Sodium Appetite, Thirst, and Body Fluid Regulation in Humans During Rehydration Without Sodium Replacement
After a 7-h H2O and Na+ depletion period (DP), produced by intermittent light exercise (8 bouts) at 35 degrees C, we examined thirst and taste palatability responses to 10 different NaCl solutions during 23 h of rehydration (RH) at 25 degrees C. During DP, net H2O and Na+ loss were 27.2 +/- 2.9 ml/kg and 3.29 +/- 0.45 meq/kg, respectively. Plasma osmolality (POsm) and plasma Na+ concentration ([Na+]p) increased significantly during DP by 3.4 +/- 1.2 mosmol/kgH2O and 3.0 +/- 1.0 meq/kgH2O, respectively. Plasma volume (PV) decreased by 6.5 +/- 1.9%. Thirst rating, renal fractional reabsorption of H2O, and plasma arginine vasopressin concentration (PAVP) increased as POsm increased. This increased thirst was accompanied by increased palatability ratings to H2O. During RH, subjects drank deionized H2O ad libitum and ate a Na(+)-free diet for 23 h. POsm and [Na+]p returned to control levels within 1 h RH and remained at or below the control thereafter. PV remained reduced by approximately 5% throughout RH. The increased thirst and PAVP returned to their respective control levels within 1 h of RH as POsm decreased, but thirst rating increased against between 17 and 23 h of RH without increase in POsm or PAVP. Palatability ratings to a 1 M NaCl solution at and after 3 h RH and palatability ratings to 0.3 M at 17 and 23 h RH were significantly higher than control. Plasma aldosterone concentration (PAldo) increased after DP, decreased with drinking, and increased again between 6 and 23 h of RH, accompanied by a marked decrease in fractional Na+ excretion to < 0.07%. Thus both Na+ preference and thirst in humans are influenced by body fluid and electrolyte status. The increased Na+ palatability (Na+ appetite) was preceded by osmotically induced thirst, and accompanied by nonosmotically driven thirst [extracellular fluid (ECF) thirst] and increased PAldo. The "Na+ appetite" and "ECF thirst" along with increased renal Na+ retention could contribute to ECF volume regulation after thermally induced H2O and Na+ depletion.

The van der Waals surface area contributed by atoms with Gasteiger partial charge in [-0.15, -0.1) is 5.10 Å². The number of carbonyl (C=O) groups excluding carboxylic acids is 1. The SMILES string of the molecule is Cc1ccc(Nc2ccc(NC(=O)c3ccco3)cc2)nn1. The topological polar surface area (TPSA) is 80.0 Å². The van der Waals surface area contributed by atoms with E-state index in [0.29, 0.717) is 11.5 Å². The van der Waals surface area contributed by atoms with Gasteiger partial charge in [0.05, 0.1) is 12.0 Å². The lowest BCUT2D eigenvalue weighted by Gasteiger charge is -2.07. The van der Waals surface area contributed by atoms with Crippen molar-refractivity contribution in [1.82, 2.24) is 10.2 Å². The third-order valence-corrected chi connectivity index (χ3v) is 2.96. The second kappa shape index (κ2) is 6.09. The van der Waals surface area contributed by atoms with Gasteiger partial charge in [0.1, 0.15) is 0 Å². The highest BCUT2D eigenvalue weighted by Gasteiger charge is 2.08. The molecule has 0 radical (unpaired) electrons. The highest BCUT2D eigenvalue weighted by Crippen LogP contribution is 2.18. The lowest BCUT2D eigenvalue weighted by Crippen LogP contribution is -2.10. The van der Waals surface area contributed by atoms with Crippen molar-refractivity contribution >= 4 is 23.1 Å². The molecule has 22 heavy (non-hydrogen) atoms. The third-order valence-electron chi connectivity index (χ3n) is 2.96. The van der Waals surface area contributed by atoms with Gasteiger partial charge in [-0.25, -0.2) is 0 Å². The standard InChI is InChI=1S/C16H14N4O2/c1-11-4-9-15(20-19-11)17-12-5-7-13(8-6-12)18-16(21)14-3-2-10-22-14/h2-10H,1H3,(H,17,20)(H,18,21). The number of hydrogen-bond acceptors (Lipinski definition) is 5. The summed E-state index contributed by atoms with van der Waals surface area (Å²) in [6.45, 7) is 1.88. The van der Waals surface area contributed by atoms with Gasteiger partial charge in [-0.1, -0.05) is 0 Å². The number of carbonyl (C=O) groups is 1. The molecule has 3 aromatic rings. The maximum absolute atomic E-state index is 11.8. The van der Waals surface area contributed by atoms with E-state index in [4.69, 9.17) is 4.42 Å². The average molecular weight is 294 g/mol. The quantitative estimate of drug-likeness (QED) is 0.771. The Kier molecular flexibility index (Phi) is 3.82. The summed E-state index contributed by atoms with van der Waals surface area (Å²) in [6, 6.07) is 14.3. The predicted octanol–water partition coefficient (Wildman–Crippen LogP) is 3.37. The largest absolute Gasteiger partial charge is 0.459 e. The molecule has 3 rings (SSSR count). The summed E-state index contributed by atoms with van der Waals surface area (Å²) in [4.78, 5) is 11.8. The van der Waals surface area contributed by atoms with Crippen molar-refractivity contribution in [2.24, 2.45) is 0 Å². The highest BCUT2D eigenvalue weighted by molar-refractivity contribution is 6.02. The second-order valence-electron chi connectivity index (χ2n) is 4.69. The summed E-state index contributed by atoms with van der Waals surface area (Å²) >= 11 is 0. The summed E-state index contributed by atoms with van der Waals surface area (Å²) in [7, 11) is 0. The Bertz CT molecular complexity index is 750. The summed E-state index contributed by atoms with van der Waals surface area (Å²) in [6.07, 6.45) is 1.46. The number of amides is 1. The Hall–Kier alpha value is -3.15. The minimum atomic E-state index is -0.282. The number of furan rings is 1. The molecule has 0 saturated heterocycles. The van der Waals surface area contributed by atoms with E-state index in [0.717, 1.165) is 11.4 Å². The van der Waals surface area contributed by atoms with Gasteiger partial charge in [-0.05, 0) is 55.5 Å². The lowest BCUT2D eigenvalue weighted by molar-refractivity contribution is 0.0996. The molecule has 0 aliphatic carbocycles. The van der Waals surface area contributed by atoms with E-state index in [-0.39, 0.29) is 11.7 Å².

Gillen, Christopher M. and al., Et, "Sodium Appetite, Thirst, and Body Fluid Regulation in Humans During Rehydration Without Sodium Replacement" (1994). American Journal of Physiology - Regulatory, Integrative and Comparative Physiology 266(5): R1493-R1502. Faculty Publications. Paper 108.
American Journal of Physiology - Regulatory, Integrative and Comparative Physiology